Are you suffering from tennis elbow or rotator cuff tear? Or is your loved one in severe pain? Let’s dive deep into its symptoms, diagnosis, and reliable treatment in the form of regenerative tendon repair.
What is Rotator Cuff Tear?
Rotator cuff tear is a common form of shoulder pain. It refers to the ripping of muscles and tendons responsible for the rotation of the shoulder joint. The shoulder joint stabilizes your arm and plays a crucial role in the multi-axis motion of your arms. So, any abnormality in its function leads to severe disability.
The tear may involve single or multiple cuff tendons. The patient often presents with a painful and weak shoulder. The pain can be so severe that the patient may be unable to perform routine tasks. Such injuries are typically due to the overuse of muscles and tendons.
It is more common in older people, especially individuals over 80 years. The majority of patients have symptomatic cases. Partial-thickness or full-thickness may increase in size and enhance the number of symptoms. The symptoms aggravate with age, and it is more common among athletes who use their arms and people who work in offices. Frequent use of arms can exacerbate the risk of developing rotator cuff tear or tennis elbow.
Many patients can return to their normal routine activities after getting treated with physical therapy. Certain exercises can help improve the flexibility and strength of muscle groups.
What Are The Common Causes?
Generally, three major factors play a significant role in the development of the rotator cuff tear and tennis elbow.
- Sudden unusual movement of the arm.
- Frequent use of the wrist or arm in repetitive activities like Tennis, Carpenter, etc.
- Aging – as you get old, degenerative abnormalities in tissues are very common.
Although signs and symptoms may differ according to the severity of the patient, it also depends on the age. But we will describe some common symptoms.
- Deep pain in the shoulder.
- Mild to extreme arm weakness.
- Severe pain at night during sleeping.
- Difficulty in arm rotation and shoulder pain is common.
- Restricted arm movements.
How Is It Diagnosed?
The best diagnosis approach is to see your doctor or visit a specialist. If you have a sudden arm injury, see a doctor immediately.
During this process, the doctor will physically examine different parts of the arm and shoulder and press them slightly to check the actual points of injury. You can go for other diagnostic tests such as X-rays, MRI, and Ultrasound.
- X-Rays: Show off the actual causes of the pain in your shoulder.
- MRI: Radio Waves and magnetic fields will display the different soft structures of your body parts in detail.
Various types of treatment are being used, such as ice, physical therapy, and surgery (in severe cases). Depending on the diagnosis, your doctor will suggest the best suitable treatment for your rotator cuff tear. (Hernigou et al., 2014)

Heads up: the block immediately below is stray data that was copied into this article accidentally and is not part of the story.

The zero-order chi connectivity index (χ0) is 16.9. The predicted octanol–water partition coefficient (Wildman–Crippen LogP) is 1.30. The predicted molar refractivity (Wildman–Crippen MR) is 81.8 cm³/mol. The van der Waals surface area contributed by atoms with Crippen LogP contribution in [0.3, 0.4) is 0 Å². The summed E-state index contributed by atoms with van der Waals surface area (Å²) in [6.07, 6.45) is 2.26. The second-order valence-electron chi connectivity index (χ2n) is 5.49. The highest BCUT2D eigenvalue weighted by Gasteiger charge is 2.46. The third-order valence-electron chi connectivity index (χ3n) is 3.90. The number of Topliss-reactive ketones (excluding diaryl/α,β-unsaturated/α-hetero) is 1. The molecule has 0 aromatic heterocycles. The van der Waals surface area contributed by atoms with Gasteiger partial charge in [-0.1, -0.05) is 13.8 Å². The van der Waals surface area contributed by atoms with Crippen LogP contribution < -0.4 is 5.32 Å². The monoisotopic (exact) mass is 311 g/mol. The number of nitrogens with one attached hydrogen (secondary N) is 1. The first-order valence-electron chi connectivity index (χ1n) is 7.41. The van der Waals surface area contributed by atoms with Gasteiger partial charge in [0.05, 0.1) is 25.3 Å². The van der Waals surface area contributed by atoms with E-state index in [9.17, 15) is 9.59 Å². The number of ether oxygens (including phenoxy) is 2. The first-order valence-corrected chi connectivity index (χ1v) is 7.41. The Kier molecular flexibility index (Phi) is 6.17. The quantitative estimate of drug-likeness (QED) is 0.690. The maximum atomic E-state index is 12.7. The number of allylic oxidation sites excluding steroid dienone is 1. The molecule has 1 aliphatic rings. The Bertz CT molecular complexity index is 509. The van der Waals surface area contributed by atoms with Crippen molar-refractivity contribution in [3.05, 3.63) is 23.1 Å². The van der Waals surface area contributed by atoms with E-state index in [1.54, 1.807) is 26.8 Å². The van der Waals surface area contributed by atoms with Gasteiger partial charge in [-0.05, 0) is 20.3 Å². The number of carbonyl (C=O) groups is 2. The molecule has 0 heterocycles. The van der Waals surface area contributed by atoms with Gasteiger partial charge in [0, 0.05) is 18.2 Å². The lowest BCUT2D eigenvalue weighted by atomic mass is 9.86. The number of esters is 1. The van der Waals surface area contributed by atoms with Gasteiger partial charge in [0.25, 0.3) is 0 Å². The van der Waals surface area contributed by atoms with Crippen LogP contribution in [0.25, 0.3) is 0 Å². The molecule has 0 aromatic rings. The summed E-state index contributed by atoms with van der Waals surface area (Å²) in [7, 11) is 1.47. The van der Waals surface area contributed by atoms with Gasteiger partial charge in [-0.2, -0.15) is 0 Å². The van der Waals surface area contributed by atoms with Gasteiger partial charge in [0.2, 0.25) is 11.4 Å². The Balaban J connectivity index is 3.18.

Generally, healthcare experts treat rotator cuff tear in three major ways with the help of medicine, therapy, and surgery if needed.
Shoulder Replacement Surgery:
An artificial process is applied in which the ball part of the joint is placed into the shoulder joint. But this happens when a severe injury occurs, and immediate treatment is suggested to avoid further complications. The joint and socket parts are well managed to repair it up to maximum possibility. (GARIBALDI et al., 2021)
Tendon Alternative Surgery:
The doctors perform tendon alternative surgery when the tendon damage is very drastic and needs to be swapped with another tendon. So, a nearby tendon is taken as a replacement for normal function.
The surgeon places an incision and repairs the torn tendon. The tendon is reattached to the bone as a repair therapy.
The surgeon uses a small camera after a small incision and repairs the tendon to reattach it with bone. (Mishra & Pavelko, 2006)
- Exercise and target both the small and large muscles of the shoulder to strengthen the rotator cuff.
- Keep good posture.
- Avoid sleeping on your side with your arm stretched overhead.
- Don’t smoke, as it decreases blood flow to the rotator cuff.
Tennis elbow (lateral epicondylitis)
Tennis elbow refers to a painful condition when elbow tendons are inflamed due to hyperactivity. This occurs primarily due to repetitive movements of the wrist and arm. (Tennis Elbow Symptoms, Causes, and Treatments, n.d.)
As the name indicates, tennis players are more prone to develop this disorder, but other people may also get this condition. Different groups of individuals can be affected by tennis elbow, such as office workers, plumbers, painters, etc. – anyone who uses their wrist and hands frequently.